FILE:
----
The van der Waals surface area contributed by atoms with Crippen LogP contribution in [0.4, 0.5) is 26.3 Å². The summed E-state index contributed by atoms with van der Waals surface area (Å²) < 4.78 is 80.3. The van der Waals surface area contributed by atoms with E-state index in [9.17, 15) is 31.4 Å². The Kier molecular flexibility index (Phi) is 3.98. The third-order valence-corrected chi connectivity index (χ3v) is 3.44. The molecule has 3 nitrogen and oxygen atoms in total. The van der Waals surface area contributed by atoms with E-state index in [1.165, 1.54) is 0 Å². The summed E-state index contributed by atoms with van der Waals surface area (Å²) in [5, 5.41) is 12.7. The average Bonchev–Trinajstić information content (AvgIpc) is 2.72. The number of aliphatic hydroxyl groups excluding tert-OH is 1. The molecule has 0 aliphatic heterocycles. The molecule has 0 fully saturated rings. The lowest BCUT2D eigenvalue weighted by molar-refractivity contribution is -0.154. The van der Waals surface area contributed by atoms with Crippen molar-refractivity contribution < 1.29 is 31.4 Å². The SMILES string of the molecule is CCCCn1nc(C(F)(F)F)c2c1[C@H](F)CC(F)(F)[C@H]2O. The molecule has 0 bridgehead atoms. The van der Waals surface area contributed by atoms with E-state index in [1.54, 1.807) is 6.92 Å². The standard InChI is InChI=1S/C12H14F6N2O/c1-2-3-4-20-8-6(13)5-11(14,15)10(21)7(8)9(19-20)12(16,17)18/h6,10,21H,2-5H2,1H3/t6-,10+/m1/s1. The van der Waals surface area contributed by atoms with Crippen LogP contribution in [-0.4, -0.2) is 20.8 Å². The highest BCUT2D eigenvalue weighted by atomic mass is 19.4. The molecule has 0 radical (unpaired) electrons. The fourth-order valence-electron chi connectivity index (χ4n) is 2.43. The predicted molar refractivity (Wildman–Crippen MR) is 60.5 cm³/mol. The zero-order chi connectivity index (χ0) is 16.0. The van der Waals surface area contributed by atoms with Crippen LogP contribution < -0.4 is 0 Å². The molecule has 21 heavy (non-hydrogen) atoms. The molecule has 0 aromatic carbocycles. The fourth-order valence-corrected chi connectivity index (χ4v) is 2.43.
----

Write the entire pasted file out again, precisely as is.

The van der Waals surface area contributed by atoms with Crippen LogP contribution in [0.4, 0.5) is 26.3 Å². The summed E-state index contributed by atoms with van der Waals surface area (Å²) < 4.78 is 80.3. The van der Waals surface area contributed by atoms with E-state index in [9.17, 15) is 31.4 Å². The Kier molecular flexibility index (Phi) is 3.98. The third-order valence-corrected chi connectivity index (χ3v) is 3.44. The molecule has 3 nitrogen and oxygen atoms in total. The van der Waals surface area contributed by atoms with E-state index in [1.165, 1.54) is 0 Å². The summed E-state index contributed by atoms with van der Waals surface area (Å²) in [5, 5.41) is 12.7. The average Bonchev–Trinajstić information content (AvgIpc) is 2.72. The number of aliphatic hydroxyl groups excluding tert-OH is 1. The molecule has 0 aliphatic heterocycles. The molecule has 0 fully saturated rings. The lowest BCUT2D eigenvalue weighted by molar-refractivity contribution is -0.154. The van der Waals surface area contributed by atoms with Crippen molar-refractivity contribution < 1.29 is 31.4 Å². The SMILES string of the molecule is CCCCn1nc(C(F)(F)F)c2c1[C@H](F)CC(F)(F)[C@H]2O. The molecule has 0 bridgehead atoms. The van der Waals surface area contributed by atoms with E-state index in [1.54, 1.807) is 6.92 Å². The standard InChI is InChI=1S/C12H14F6N2O/c1-2-3-4-20-8-6(13)5-11(14,15)10(21)7(8)9(19-20)12(16,17)18/h6,10,21H,2-5H2,1H3/t6-,10+/m1/s1. The van der Waals surface area contributed by atoms with Crippen LogP contribution in [-0.4, -0.2) is 20.8 Å². The highest BCUT2D eigenvalue weighted by atomic mass is 19.4. The molecule has 0 radical (unpaired) electrons. The fourth-order valence-electron chi connectivity index (χ4n) is 2.43. The predicted molar refractivity (Wildman–Crippen MR) is 60.5 cm³/mol. The zero-order chi connectivity index (χ0) is 16.0. The van der Waals surface area contributed by atoms with Crippen LogP contribution < -0.4 is 0 Å². The molecule has 21 heavy (non-hydrogen) atoms. The molecule has 0 aromatic carbocycles. The fourth-order valence-corrected chi connectivity index (χ4v) is 2.43.